The Electricity Transmission Grid
Electricity transmission and distribution systems are at the breaking point.
In order to move electricity from the plants where it is generated to the places where users are located, each electric utility developed a local distribution system. And in order to enable one utility to sell electricity to another utility in a separate geographic area, the electricity transmission grid was developed.
The electricity transmission grid was originally operated by utilities as an adjunct to their own local distribution systems. When the Federal Energy Policy Act of 1992 was put into place, it opened the grid for competition, and in 1999, utilities were forced to transfer operational control of the grid to regional organizations. Unfortunately, this change removed the incentive for utilities to invest in upgrades to the grid or in new facilities. (Regional transmission lines cost about $1 million/mile.) To compound the situation, since the 1970s, transmission capacity has only grown at half the rate of increase in demand, so the grid was already at risk.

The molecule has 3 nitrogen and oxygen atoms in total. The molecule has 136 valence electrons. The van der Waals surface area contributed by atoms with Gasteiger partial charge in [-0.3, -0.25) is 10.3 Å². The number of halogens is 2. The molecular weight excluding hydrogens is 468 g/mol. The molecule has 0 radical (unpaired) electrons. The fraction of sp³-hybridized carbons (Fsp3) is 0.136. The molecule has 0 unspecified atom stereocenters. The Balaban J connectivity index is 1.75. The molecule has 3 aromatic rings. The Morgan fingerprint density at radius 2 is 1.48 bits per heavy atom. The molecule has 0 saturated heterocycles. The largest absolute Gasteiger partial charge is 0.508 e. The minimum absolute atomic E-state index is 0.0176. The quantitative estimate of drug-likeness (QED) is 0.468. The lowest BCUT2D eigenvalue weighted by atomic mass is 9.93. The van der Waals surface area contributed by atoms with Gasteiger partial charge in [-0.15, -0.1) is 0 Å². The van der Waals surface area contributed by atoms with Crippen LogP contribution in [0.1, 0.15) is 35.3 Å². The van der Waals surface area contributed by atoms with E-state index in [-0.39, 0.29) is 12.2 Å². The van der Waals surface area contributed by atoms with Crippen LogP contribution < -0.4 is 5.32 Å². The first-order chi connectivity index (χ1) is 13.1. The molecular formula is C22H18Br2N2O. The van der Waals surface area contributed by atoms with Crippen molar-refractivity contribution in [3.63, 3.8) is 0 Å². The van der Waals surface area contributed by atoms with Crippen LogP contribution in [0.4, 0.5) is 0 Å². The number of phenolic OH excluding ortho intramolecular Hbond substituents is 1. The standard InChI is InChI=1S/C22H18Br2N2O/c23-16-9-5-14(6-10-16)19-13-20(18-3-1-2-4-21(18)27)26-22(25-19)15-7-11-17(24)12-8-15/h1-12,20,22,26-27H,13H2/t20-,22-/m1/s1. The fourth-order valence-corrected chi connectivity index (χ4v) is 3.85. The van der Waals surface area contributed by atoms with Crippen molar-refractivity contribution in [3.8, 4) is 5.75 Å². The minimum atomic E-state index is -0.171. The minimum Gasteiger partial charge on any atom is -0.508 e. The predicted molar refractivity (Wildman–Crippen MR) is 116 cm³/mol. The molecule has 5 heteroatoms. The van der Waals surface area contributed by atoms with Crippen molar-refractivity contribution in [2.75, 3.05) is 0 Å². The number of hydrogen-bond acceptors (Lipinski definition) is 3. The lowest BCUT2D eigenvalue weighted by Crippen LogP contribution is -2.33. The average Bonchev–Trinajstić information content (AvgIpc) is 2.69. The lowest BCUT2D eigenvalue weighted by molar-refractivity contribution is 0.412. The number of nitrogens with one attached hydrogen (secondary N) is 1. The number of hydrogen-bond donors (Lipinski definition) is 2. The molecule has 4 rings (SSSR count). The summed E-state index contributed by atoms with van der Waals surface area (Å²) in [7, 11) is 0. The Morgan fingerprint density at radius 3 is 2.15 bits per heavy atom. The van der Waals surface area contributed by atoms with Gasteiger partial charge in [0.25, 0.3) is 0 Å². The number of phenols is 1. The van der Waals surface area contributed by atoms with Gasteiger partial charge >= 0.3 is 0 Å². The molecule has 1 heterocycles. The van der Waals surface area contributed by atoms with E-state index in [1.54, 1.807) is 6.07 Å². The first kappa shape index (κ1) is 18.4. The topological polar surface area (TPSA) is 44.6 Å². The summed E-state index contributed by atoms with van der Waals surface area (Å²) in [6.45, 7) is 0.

The Department of Energy now predicts that 75% of the grid will soon have to be replaced at a cost in excess of $50 billion. The National Energy Reliability Council (NERC) has been monitoring the transmission capacity in various regions across the country and has concluded that the ability of the grid to carry electricity is eroding at a rapid pace. Also, in its recent study, NERC identified and ranked the major transmission bottlenecks across the country and determined the mid-Atlantic region to be the weakest. That means that the electricity that is available for export from the Three Rivers Region can't get from here to the East Coast where it is needed.
There are several transmission lines under construction or planning to help regional utilities open new markets to the east. The utility AEP just patched one of the biggest holes in the grid with its Wyoming-Jackson Ferry line, which took 16 years to build. The first link of the Tran-Atlantic Interstate Line or TrAIL will begin construction shortly, with an estimated date of completion for the first link in 2011. The TrAIL line will be able to pick up electricity from wind and biomass sources along the way, with the power replacing that produced from much more costly natural gas sources.
Comments? Suggestions for changes or additions?
>>Send an email to Comments@3RiversCleanEnergy.com
©2007 Janet S. Lauer Consulting. All rights reserved.